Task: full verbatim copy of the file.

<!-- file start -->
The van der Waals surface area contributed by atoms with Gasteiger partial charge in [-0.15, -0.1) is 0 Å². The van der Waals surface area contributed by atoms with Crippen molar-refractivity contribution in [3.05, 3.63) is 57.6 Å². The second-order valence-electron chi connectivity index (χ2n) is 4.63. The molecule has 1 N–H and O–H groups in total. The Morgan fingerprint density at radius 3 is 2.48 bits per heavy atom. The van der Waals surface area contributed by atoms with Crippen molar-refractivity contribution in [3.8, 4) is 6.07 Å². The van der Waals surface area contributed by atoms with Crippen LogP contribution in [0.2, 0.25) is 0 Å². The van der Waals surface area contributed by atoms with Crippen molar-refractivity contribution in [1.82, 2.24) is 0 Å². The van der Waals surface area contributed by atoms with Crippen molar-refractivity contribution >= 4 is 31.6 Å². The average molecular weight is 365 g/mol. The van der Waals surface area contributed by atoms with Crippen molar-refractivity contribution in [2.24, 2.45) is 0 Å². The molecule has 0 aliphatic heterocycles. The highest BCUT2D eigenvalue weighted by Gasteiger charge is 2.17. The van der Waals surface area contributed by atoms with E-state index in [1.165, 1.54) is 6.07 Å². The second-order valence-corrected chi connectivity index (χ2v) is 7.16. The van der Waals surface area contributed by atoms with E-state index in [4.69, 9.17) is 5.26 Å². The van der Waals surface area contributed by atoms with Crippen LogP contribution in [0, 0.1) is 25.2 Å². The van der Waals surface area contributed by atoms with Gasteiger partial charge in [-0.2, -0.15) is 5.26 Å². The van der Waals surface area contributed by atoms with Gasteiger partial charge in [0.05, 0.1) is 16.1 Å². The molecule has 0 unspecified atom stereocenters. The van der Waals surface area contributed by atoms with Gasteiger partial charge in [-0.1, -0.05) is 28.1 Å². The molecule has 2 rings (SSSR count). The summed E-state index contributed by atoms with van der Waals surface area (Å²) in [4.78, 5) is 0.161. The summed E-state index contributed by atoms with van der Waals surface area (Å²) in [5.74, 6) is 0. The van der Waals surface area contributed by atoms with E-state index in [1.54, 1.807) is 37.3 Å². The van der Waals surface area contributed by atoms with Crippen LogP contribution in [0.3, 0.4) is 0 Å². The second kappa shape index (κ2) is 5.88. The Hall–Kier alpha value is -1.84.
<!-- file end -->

The van der Waals surface area contributed by atoms with Gasteiger partial charge in [-0.15, -0.1) is 0 Å². The van der Waals surface area contributed by atoms with Crippen molar-refractivity contribution in [3.05, 3.63) is 57.6 Å². The second-order valence-electron chi connectivity index (χ2n) is 4.63. The molecule has 1 N–H and O–H groups in total. The Morgan fingerprint density at radius 3 is 2.48 bits per heavy atom. The van der Waals surface area contributed by atoms with Crippen molar-refractivity contribution in [3.8, 4) is 6.07 Å². The van der Waals surface area contributed by atoms with Crippen LogP contribution in [0.2, 0.25) is 0 Å². The van der Waals surface area contributed by atoms with Crippen molar-refractivity contribution in [1.82, 2.24) is 0 Å². The van der Waals surface area contributed by atoms with Crippen molar-refractivity contribution >= 4 is 31.6 Å². The average molecular weight is 365 g/mol. The van der Waals surface area contributed by atoms with Crippen molar-refractivity contribution in [2.24, 2.45) is 0 Å². The molecule has 0 aliphatic heterocycles. The highest BCUT2D eigenvalue weighted by Gasteiger charge is 2.17. The van der Waals surface area contributed by atoms with E-state index in [1.165, 1.54) is 6.07 Å². The second-order valence-corrected chi connectivity index (χ2v) is 7.16. The van der Waals surface area contributed by atoms with E-state index in [4.69, 9.17) is 5.26 Å². The van der Waals surface area contributed by atoms with Crippen LogP contribution in [0, 0.1) is 25.2 Å². The van der Waals surface area contributed by atoms with Gasteiger partial charge in [-0.2, -0.15) is 5.26 Å². The van der Waals surface area contributed by atoms with Gasteiger partial charge in [0.05, 0.1) is 16.1 Å². The molecule has 0 unspecified atom stereocenters. The van der Waals surface area contributed by atoms with Gasteiger partial charge in [-0.1, -0.05) is 28.1 Å². The molecule has 2 rings (SSSR count). The summed E-state index contributed by atoms with van der Waals surface area (Å²) in [4.78, 5) is 0.161. The summed E-state index contributed by atoms with van der Waals surface area (Å²) in [5.74, 6) is 0. The van der Waals surface area contributed by atoms with E-state index in [1.54, 1.807) is 37.3 Å². The van der Waals surface area contributed by atoms with Crippen LogP contribution in [0.3, 0.4) is 0 Å². The second kappa shape index (κ2) is 5.88. The Hall–Kier alpha value is -1.84.